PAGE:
20
Sep

Key Roles In A Hotel

It takes hard work to make a hotel feel like a home. That’s why hotels—from luxury resorts to family-owned bed and breakfasts—employ a small army of staff to make guests feel welcome and comfortable. These jobs can be challenging, but at the Shore Hotel, we’re fortunate to have a dedicated team that goes the extra mile to fill our guests’ every need. For anyone who may be considering a career in hospitality or anyone who’s ever wanted to peek behind the curtain of the hospitality industry, take a look at some of the essential roles in a hotel!

Front Office

The front office staff is the face of the hotel. These personnel greet guests, check them in and out, and provide information about the hotel as well as the surrounding areas. They also handle reservations and most of the hotel’s external communication with clients or on clients’ behalf.

Uniformed Services

Roles in a hotel’s uniformed services department consist of bell staff, valets, door-persons, and concierges. The first people most guests meet upon arrival at a hotel are bell-staff, who help to unload baggage from the guest’s vehicle, deliver it to their room, and possibly introduce them to other helpful figures or show them the facilities. Guests may also meet valets, who park guests’ cars and pick them up as necessary, and door-persons, who open doors, greet guests, and help bell staff with luggage.

Additionally, concierges act almost as assistants for guests and have a range of responsibilities that may include helping guests navigate the area, making reservations or handling issues that may arise during their stay, and much more.

Housekeeping

The front office staff may be the face of a hotel, but housekeeping is its backbone. Beyond the obvious duties of cleaning guests’ rooms and the hotel’s other facilities, housekeeping staff also handle laundry needs, provide dry-cleaning for guests, and more. Many hotels also recruit inspectors who supervise and inspect the work of the room attendants; at smaller businesses, this role may be filled by a manager who randomly checks the rooms.

Food and Beverage

Hotels typically include at least a restaurant and bar on their grounds as well as room service, and they may even offer catering services. This means hotels need chefs, bartenders, waiters, dishwashers, and any other kitchen staff to provide guests and patrons with top-quality service and delicious food and drink.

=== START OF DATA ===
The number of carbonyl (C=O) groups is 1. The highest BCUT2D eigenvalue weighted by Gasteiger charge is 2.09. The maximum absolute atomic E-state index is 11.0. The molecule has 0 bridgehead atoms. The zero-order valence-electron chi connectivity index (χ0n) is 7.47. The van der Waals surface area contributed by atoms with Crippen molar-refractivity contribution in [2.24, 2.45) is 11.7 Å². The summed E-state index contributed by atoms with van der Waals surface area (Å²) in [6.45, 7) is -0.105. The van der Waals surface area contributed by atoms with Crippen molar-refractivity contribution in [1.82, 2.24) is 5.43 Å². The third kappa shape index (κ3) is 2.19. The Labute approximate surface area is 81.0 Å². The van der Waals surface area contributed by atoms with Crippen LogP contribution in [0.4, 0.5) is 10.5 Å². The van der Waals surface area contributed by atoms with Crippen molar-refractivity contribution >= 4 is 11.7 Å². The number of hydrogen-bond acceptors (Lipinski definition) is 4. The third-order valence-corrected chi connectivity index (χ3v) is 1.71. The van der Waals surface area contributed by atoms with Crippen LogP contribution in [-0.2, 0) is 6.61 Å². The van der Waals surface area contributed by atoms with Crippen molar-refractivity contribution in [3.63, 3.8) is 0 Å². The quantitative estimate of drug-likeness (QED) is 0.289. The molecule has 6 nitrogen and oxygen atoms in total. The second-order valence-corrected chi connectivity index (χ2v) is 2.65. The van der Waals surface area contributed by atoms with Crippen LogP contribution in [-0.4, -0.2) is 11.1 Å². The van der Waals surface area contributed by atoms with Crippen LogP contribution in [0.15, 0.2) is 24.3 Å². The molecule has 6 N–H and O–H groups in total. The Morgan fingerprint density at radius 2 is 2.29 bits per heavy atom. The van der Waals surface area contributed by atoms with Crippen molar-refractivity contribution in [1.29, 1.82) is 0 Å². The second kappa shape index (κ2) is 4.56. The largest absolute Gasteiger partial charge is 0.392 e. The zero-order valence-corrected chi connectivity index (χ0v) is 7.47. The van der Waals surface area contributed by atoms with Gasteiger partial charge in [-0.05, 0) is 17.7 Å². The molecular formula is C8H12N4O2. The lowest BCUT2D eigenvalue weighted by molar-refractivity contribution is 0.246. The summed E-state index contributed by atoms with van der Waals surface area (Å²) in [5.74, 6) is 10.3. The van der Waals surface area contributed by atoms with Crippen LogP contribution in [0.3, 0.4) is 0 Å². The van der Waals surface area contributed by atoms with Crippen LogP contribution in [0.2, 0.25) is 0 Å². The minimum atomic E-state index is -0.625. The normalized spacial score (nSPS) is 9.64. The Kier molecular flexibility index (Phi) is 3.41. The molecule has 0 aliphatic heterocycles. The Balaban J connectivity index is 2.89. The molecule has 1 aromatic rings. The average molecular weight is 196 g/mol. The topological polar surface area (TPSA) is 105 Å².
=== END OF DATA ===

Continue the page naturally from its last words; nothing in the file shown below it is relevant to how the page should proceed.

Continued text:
Sales and Marketing

The sales and marketing branch of the hotel handles its promotions and advertising. Through various channels, the hotel works to involve the community and attract new consumers. Most hotels that hire full-time sales and marketing have a more substantial budget for marketing and advertising.


This blog was originally published at stevefarzam.org.

10
Sep

Traits of a Great Hospitality Manager

The hospitality industry is a fast-growing sector, but this does not by any means mean that competition is non-existent. Rather, it is quite the opposite. Competition for hospitality management positions is intense, with limited job openings and those that are applying are highly trained individuals.

Hospitality management involves overseeing a variety of departments within a hotel or resort. This often includes the front desk, housekeeping, concierges, spa services, restaurant and room service, conferences, maintenance, budgeting and finance, and guest services. Not only do hospitality managers need to oversee all of these departments, but they must also be able to organize and flawlessly integrate these departments with any other services that are being offered at the hotel. Due to this, great hospitality managers tend to acquire these traits and strengths.

Communication

It is imperative that hospitality managers have excellent communication skills. They need to be able to actively speak to staff and have the staff open up in return. Failure to communicate results in someone dropping the ball, and the customer is going to be the one to pick it up. This is often accompanied by a complaint or a bad review, which is not what anyone wants.

Problem-Solver

When problems arise, guests and staff will be looking toward the manager to offer a solution. This requires the hospitality manager to be able to think on their feet, make decisive decisions, and respond to customers and employees questions and concerns in a sensitive, polite manner. It is also vital for managers to be prepared and anticipate any issues that could arise and have a backup plan in place, especially because this happens almost daily.

Time Management

Since hospitality management involves overseeing so many different departments and requires the ability to integrate them efficiently, hospitality managers require excellent time management skills. Managers need to be organized and abide by a punctual schedule. There are often times when work requires managers to put their personal lives on the back burner and deal with an immediate crisis at any moment, so they must also be flexible and able to adapt to a fast-paced work environment.

Motivation

Working in the hospitality industry is all about making sure the guest feels special and putting them first. This is a team effort, so the hospitality manager must have motivation themselves, but also be an effective team motivator. These individuals need to lead by example and know when they need to roll up their sleeves to help get the job done.